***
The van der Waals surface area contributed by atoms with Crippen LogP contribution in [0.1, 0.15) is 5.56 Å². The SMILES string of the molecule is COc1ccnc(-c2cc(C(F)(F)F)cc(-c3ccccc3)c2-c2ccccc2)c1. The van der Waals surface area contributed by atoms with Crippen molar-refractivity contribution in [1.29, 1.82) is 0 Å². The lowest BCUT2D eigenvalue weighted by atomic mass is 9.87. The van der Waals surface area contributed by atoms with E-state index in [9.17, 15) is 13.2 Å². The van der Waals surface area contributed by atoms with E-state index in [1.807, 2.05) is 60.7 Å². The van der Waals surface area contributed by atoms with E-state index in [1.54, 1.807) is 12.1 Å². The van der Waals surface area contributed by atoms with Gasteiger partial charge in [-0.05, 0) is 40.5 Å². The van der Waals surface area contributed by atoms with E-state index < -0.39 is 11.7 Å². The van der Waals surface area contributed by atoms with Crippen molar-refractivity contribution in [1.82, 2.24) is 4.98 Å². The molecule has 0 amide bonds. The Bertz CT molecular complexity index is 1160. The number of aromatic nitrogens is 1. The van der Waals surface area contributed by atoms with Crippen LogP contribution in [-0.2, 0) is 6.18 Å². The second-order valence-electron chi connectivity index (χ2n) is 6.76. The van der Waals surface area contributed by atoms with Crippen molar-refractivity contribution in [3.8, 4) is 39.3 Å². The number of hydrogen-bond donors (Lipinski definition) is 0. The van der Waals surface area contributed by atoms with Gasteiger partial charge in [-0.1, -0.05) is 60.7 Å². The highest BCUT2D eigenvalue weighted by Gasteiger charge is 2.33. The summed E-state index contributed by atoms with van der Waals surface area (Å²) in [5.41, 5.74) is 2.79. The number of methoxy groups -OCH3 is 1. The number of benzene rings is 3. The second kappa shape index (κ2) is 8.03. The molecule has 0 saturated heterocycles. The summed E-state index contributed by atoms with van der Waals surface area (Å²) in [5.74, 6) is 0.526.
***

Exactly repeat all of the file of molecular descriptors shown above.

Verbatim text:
The van der Waals surface area contributed by atoms with Crippen LogP contribution in [0.1, 0.15) is 5.56 Å². The SMILES string of the molecule is COc1ccnc(-c2cc(C(F)(F)F)cc(-c3ccccc3)c2-c2ccccc2)c1. The van der Waals surface area contributed by atoms with Crippen molar-refractivity contribution in [1.29, 1.82) is 0 Å². The lowest BCUT2D eigenvalue weighted by atomic mass is 9.87. The van der Waals surface area contributed by atoms with E-state index in [9.17, 15) is 13.2 Å². The van der Waals surface area contributed by atoms with E-state index in [1.807, 2.05) is 60.7 Å². The van der Waals surface area contributed by atoms with E-state index in [1.54, 1.807) is 12.1 Å². The van der Waals surface area contributed by atoms with Gasteiger partial charge in [-0.05, 0) is 40.5 Å². The van der Waals surface area contributed by atoms with E-state index < -0.39 is 11.7 Å². The van der Waals surface area contributed by atoms with Crippen molar-refractivity contribution in [1.82, 2.24) is 4.98 Å². The molecule has 0 amide bonds. The Bertz CT molecular complexity index is 1160. The number of aromatic nitrogens is 1. The van der Waals surface area contributed by atoms with Crippen LogP contribution in [-0.2, 0) is 6.18 Å². The second-order valence-electron chi connectivity index (χ2n) is 6.76. The van der Waals surface area contributed by atoms with Crippen molar-refractivity contribution in [3.8, 4) is 39.3 Å². The number of hydrogen-bond donors (Lipinski definition) is 0. The van der Waals surface area contributed by atoms with Gasteiger partial charge in [-0.1, -0.05) is 60.7 Å². The highest BCUT2D eigenvalue weighted by Gasteiger charge is 2.33. The summed E-state index contributed by atoms with van der Waals surface area (Å²) in [5.41, 5.74) is 2.79. The number of methoxy groups -OCH3 is 1. The number of benzene rings is 3. The second kappa shape index (κ2) is 8.03. The molecule has 0 saturated heterocycles. The summed E-state index contributed by atoms with van der Waals surface area (Å²) in [5.74, 6) is 0.526.